I already provided you with a copy of the drive label. I called phone support yesterday and was even told this drive did not come with a warranty. I am certain it came with a five, not three, year warranty (the same product is now being sold with a three-year warranty, but was offered with a five-year warranty when I bought it) and as such should be under warranty until sometime in 2013. I contacted the reseller I bought the drive from, Other World Computing, and a representative confirmed that Seagate was supposed to provide a five-year manufacturer’s warranty on the drive, and said he would contact Seagate in the next few days to provide documentation demonstrating this. I will forward this email along to them. The communication between your customer service and warranty departments is absolutely abysmal.

Also, you have a page on your website claiming that a SeaTools for DOS CD will work on Mac. This is not true. Please stop wasting my time and honor your warranty.

I get another clueless reply:

Momentus drives that we purchased as a Retail Kit have the 5 year warranty. Momentus drives that were purchased as bare drives only have 3 year warranty. The model number of your hard drive would have a “-RK” on the end of it, but yours does not. Your model number is ST9500325AS, which means this was sold as a bare drive and only had a 3 year warranty.

I apologize for any confusion. Please let me know if you have any further questions.

I reply:

I am 100% certain the retailer (Other World Computing) promised a five-year warranty. They believe they have documentation that the drive was supposed to have a five-year manufacturer’s warranty. If they turn out to be mistaken, I will expect them to replace the drive. I believe I have checked the serial number previously on Seagate‘s website and confirmed that the drive is under warranty until 2013. No one has ever told me up until this point that the drive had a three-year warranty or that the warranty expired in 2011.


Here is an article explaining your own warranty change:


This confirms that you offered a five-year warranty on BARE DRIVES purchased prior to 2009. It is ridiculous how much trouble you are having keeping track of your own warranty policies and serial number records.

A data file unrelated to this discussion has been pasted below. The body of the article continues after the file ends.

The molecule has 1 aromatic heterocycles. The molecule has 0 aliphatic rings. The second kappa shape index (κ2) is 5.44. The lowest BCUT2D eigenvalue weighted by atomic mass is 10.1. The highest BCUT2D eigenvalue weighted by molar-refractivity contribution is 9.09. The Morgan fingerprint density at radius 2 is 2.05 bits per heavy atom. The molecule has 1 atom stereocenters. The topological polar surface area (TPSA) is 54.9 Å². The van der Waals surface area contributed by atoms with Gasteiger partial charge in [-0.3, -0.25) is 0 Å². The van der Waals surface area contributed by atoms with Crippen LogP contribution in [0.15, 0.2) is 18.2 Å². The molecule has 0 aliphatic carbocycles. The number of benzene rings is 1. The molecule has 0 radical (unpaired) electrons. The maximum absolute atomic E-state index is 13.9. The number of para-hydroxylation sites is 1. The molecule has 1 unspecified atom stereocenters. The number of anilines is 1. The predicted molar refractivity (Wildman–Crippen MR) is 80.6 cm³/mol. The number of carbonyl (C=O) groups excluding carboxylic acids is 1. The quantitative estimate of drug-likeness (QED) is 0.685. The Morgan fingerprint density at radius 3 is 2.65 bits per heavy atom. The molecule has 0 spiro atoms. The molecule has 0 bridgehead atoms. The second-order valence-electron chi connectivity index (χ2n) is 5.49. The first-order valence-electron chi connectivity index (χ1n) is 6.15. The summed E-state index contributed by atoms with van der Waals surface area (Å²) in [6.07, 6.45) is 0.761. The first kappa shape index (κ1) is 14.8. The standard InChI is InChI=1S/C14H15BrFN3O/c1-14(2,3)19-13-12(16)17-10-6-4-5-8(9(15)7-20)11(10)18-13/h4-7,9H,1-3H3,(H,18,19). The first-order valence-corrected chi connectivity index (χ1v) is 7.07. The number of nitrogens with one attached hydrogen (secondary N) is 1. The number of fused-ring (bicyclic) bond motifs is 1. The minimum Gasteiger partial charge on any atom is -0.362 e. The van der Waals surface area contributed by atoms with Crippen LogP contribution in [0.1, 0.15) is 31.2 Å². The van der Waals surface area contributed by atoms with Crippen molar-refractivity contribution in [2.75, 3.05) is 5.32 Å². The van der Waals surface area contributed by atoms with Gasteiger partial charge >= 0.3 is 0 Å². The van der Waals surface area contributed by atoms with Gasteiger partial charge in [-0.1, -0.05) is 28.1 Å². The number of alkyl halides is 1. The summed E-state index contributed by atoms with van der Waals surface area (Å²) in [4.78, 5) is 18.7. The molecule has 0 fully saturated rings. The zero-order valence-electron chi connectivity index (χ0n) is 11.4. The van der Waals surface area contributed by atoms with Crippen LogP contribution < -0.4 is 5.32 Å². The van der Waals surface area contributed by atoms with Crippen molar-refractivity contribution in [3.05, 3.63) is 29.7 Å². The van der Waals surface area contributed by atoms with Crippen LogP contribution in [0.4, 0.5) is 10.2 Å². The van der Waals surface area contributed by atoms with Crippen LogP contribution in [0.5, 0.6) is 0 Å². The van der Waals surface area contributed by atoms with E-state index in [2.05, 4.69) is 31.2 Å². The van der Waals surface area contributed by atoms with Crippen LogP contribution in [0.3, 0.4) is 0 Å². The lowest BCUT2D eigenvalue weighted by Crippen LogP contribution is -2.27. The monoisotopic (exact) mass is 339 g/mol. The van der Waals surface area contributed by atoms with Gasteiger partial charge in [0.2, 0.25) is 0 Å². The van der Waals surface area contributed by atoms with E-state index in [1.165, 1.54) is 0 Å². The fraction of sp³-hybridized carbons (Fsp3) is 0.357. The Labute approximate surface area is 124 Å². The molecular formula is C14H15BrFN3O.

Then, someone finally figures out what’s going on:

I have done some research on this issue and found that your drives serial number had been used overseas on another rma which is what caused the problem with the warranty on your drive. I show the warranty should be till 12/08/2013 and have sent a request over to our IT dept to put a warranty back on the drive. It will take 24-48 hours for them to process at which time you will be able to do an advance rma for a replacement. Sorry about all the problems with this warranty. I or someone else will give you a call once we hear that it has been taken care of. Have a good weekend.

I have to pay $10 for the “advanced replacement” (the free option would’ve required me to package the drive according to really specific requirements and send it in before they send me the replacement).

June 21, 2012
My replacement hard drive arrives. It takes me a few weeks to get an enclosure and clone over my old hard drive. I order a USB 3 enclosure to use with my new computer. I try really hard to get my old computer to boot from an external hard drive, flash drive, or DVD, as I didn’t have a FireWire 400 to 800 cable to use FireWire target disk mode, but I run into various issues and end up taking the original 120 GB drive the computer came with out of the OWC enclosure that came with the upgrade so I have a second enclosure. The USB 3 enclosure doesn’t show all the partitions for some reason, so I have to clone to that drive from the slower enclosure. The replacement drive is about 2 MB smaller than the original, which seems to make the Windows partition at the end of the drive not clone properly, so I rip that partition to a disk image instead. Eventually, I’m able to boot from the recovered partition to deactivate things and recover my files, and I get the failing drive wiped and mailed back just in time to avoid paying the $60 replacement fee.